sqrt to call in these two cases (nor is there any overwriting happening) because Nim is statically typed and the compiler can disambiguate between the functions of the same name but with different signatures:
# math.nim proc sqrt*(x: float32): float32 proc sqrt*(x: float64): float64 # complex.nim proc sqrt*[T](z: Complex[T]): Complex[T]
Nimsuggest, Nim’s tool to give IDE-like capabilities, is not “confused” by the original code: go-to-definition works correctly in any code editor which supports Nim via plugins.3
You might want to do
complex.sqrt(z) for your own sake, but if you want to blindly follow the Python way, then you should also do
z = complex.complex(-4.0).
This not only gets tiresome, it makes the code downright ugly and harder to read:
from complex import nil from tables import nil var z1 = complex.complex(5.0, 2.0) z2 = complex.complex(10.0, -3.0) var t = tables.initTable[int, complex.Complex64]() tables.`=`(t, 1, z1) tables.`=`(t, 2, z2) echo complex.`+`(tables.``(t, 1), tables.``(t, 2))
In the above example, we forced everything to be fully qualified, we can easily see where the stuff comes from, but I’m not sure this is more readable than the idiomatic Nim:
import complex, tables var z1 = complex(5.0, 2.0) z2 = complex(10.0, -3.0) var t = initTable[int, Complex64]() t = z1 t = z2 echo t + t
Do we really need a constant reminder that the addition of two complex numbers is defined in the
complex module, or that setters (
=) and getters (
) for tables are defined in the
You can think of Nim modules as a set of functions operating on a specific type introduced in that module. This is, in fact, quite similar to Python classes and their methods, for which PEP-8 states:
When importing a class from a class-containing module, it’s usually okay to spell this:
from myclass import MyClass from foo.bar.yourclass import YourClass
If this spelling causes local name clashes, then spell them explicitly
This is exactly what Nim offers you with its
import module — you can directly use “classes” and their “methods”, just like you would in Python.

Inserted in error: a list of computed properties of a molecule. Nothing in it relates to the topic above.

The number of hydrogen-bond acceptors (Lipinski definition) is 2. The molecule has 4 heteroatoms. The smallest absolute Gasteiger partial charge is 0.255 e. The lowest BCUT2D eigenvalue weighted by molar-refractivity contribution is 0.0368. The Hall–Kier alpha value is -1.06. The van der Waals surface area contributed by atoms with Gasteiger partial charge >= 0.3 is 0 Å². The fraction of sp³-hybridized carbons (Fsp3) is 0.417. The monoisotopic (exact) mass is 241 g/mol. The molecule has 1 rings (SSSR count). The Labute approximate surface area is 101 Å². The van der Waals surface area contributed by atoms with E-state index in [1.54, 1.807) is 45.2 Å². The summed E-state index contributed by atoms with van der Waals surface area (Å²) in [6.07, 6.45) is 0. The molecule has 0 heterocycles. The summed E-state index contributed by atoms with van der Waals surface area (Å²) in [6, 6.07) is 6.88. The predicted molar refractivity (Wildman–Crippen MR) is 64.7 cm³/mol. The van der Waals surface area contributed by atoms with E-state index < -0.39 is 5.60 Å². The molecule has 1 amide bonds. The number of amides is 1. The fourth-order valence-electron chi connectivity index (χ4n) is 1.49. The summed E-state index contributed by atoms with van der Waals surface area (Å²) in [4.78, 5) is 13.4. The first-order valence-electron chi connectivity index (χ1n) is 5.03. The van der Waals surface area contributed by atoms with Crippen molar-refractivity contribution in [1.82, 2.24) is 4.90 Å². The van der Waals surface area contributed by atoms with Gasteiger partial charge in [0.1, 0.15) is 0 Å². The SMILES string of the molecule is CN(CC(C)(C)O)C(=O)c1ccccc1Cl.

If there are two functions with the same name and the same signature from two different imported modules
import complex import mycomplex var z = complex(8.0, -6.0) echo abs(z)
we will get an error at compile time about the ambiguity:
Error: ambiguous call; both mycomplex.abs(x: Complex[abs.T]) [declared in /home/.../mycomplex.nim(7, 6)] and complex.abs(z: Complex[abs.T]) [declared in /home/.../lib/pure/complex.nim(44, 6)] match for: (Complex[system.float64])
To solve this we can fully qualify just those clashing functions, without a need to change how a module is imported or the way the other functions from that module were invoked.
(Unlike Python, where this would cause much larger refactoring.)
Alternatively, if we’re interested only in one of those clashing functions, we can use
import modulename except someFunction:
import complex except abs import mycomplex var z = complex(8.0, -6.0) var abs = 6 echo abs(z) echo abs echo abs(-7)
Notice that we introduced
abs variable, trying to provoke a name collision like in the Python example (
sum variables) but this is not a problem in Nim.
Coming from Python, it is easy to dismiss things that remind us of Python anti-patterns — there is a reason why people advice against them. In Python.
Nim’s syntax is deceiving. On the surface it looks like it is just “Python with static typing”, and it is hard to see why it differs from Python in some details. The truth is that Nim is much more than that, and some design choices are there for a reason and they make sense in Nim.
Hopefully this article sheds some light on that and it will motivate you to dive deeper into Nim and discover some of its hidden goodies, not visible when looking at it from the distance.
Discussion on Reddit and lobste.rs.
The other is case and style insensitivity, which also has its advantages, and the downsides are not nearly as bad as people think, but this is better left for some other blog post. ↩
Some other ex-Pythonista giveaways are 4-space indentation (Nim prefers two spaces) and
VS Code, Vim and Neovim, Emacs, SublimeText, to name a few. ↩